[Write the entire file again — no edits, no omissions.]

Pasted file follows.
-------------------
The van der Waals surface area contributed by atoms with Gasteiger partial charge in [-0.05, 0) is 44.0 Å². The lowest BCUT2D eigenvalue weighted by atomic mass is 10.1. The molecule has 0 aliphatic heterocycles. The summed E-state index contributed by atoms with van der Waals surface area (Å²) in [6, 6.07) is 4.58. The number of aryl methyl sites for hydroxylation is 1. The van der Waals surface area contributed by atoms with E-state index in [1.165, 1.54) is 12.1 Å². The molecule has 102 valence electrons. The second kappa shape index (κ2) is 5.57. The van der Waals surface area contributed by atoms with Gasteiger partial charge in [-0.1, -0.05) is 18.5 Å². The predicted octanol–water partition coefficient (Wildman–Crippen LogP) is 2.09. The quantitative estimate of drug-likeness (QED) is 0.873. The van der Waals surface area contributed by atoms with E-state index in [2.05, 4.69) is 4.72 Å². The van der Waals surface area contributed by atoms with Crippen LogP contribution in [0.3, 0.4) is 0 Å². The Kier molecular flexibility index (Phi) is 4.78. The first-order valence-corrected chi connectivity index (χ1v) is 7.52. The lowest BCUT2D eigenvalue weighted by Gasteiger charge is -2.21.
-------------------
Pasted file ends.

The van der Waals surface area contributed by atoms with Gasteiger partial charge in [-0.05, 0) is 44.0 Å². The lowest BCUT2D eigenvalue weighted by atomic mass is 10.1. The molecule has 0 aliphatic heterocycles. The summed E-state index contributed by atoms with van der Waals surface area (Å²) in [6, 6.07) is 4.58. The number of aryl methyl sites for hydroxylation is 1. The van der Waals surface area contributed by atoms with E-state index in [1.165, 1.54) is 12.1 Å². The molecule has 102 valence electrons. The second kappa shape index (κ2) is 5.57. The van der Waals surface area contributed by atoms with Gasteiger partial charge in [-0.1, -0.05) is 18.5 Å². The predicted octanol–water partition coefficient (Wildman–Crippen LogP) is 2.09. The quantitative estimate of drug-likeness (QED) is 0.873. The van der Waals surface area contributed by atoms with E-state index in [2.05, 4.69) is 4.72 Å². The van der Waals surface area contributed by atoms with Crippen LogP contribution in [0.3, 0.4) is 0 Å². The Kier molecular flexibility index (Phi) is 4.78. The first-order valence-corrected chi connectivity index (χ1v) is 7.52. The lowest BCUT2D eigenvalue weighted by Gasteiger charge is -2.21.